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Researching Management Practices: Understanding, Explaining and Improving the Practice of Management

Research output: Contribution to conference - Without ISBN/ISSN Conference paper

Published
  • Katy Mason
  • David Denyer
  • Nic Beech
  • Zoe Radnor
  • Steve Cropper
  • Joe O'Mahoney
  • Mark Palmer
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Publication date10/09/2012
Number of pages0
Original languageEnglish
Event2012 Annual British Academy of Management Meeting - Cardiff, United Kingdom
Duration: 10/09/201213/09/2012

Conference

Conference2012 Annual British Academy of Management Meeting
CountryUnited Kingdom
CityCardiff
Period10/09/1213/09/12

Abstract

This Workshop addresses theoretical and practitioner challenges in studying management practice. Many organization, strategy and management researchers have commented on the value of the practice-based approach which, drawing on movements in social sciences more generally, has been referred to as 'the practice turn' (Whittington, 2006; Schatzki, Knorr-Cetina, & von Savigny, 2001). While practice is often conceived as bundles of activities, there are significant differences in the conceptions of activities and their connections to one another. Practices are the context of action and are themselves constituted through meaningful action. Thus the study of practices incorporates understanding activities, experiences, presentation (and re-presentation), skills, learning and the materiality of action. However, a rich theoretical background and diverse contributions create conflicting advice for managers and researchers alike. The purpose of this workshop is not to reduce this rich complexity but to enable those in the field to explore the different positions adopted and to discuss where productive dialogues and debates between those positions might be fostered.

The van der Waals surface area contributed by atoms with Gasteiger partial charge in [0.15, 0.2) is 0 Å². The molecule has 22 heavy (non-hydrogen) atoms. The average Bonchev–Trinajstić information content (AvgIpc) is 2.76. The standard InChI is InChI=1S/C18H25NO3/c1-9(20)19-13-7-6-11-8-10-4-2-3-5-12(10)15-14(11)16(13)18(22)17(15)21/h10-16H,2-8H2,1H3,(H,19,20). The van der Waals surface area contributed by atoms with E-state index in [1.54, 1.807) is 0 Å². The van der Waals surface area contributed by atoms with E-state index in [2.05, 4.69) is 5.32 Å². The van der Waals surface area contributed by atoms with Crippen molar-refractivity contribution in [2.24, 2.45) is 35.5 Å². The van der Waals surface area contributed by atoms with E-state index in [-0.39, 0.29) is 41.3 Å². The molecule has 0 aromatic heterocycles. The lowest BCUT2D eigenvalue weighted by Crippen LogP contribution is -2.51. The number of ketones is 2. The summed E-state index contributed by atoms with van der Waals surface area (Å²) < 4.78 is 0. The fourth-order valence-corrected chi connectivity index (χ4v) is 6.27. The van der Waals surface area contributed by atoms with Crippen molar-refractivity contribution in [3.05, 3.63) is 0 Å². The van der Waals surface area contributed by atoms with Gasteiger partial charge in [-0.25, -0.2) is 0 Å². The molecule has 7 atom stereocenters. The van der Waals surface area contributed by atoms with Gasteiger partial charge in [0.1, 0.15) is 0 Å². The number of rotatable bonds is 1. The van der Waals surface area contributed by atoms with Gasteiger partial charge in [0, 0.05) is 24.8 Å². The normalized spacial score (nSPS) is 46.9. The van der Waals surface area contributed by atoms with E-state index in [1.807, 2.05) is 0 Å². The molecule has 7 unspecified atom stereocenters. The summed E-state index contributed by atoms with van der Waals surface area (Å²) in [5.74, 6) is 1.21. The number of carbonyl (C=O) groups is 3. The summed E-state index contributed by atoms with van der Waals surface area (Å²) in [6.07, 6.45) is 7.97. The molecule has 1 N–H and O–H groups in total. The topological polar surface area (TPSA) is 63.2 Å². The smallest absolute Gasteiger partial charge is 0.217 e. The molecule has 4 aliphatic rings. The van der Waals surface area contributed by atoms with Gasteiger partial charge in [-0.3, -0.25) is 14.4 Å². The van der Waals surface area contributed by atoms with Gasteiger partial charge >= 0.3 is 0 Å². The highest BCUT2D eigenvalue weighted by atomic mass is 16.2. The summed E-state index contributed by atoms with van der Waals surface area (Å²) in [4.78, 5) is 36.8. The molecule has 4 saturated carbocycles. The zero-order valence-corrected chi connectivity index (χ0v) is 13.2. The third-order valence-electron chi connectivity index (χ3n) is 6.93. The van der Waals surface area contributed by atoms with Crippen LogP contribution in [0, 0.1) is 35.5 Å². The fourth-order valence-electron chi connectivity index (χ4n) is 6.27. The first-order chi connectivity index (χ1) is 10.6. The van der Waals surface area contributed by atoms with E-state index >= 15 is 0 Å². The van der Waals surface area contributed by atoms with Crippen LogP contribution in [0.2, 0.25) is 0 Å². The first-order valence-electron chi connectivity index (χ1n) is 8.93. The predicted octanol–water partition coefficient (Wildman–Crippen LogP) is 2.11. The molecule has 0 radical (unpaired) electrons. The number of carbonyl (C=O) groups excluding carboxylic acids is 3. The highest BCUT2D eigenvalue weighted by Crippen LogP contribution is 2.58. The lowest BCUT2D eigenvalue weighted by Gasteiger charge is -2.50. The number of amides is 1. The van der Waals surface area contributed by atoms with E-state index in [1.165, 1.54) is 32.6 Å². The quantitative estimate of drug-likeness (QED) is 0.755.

The workshop is designed to facilitate discussion and mapping activities of the multiple theoretical and practitioner implications. We set out to explore the many approaches associated with different traditions of practice-based research. The workshop will be of interest to those concerned with theory building in practice-based research; the theory-practice interface; and faculty and doctoral candidates seeking research inspiration. The overarching aim is to stimulate dialogue between fields where there is an interest in practice.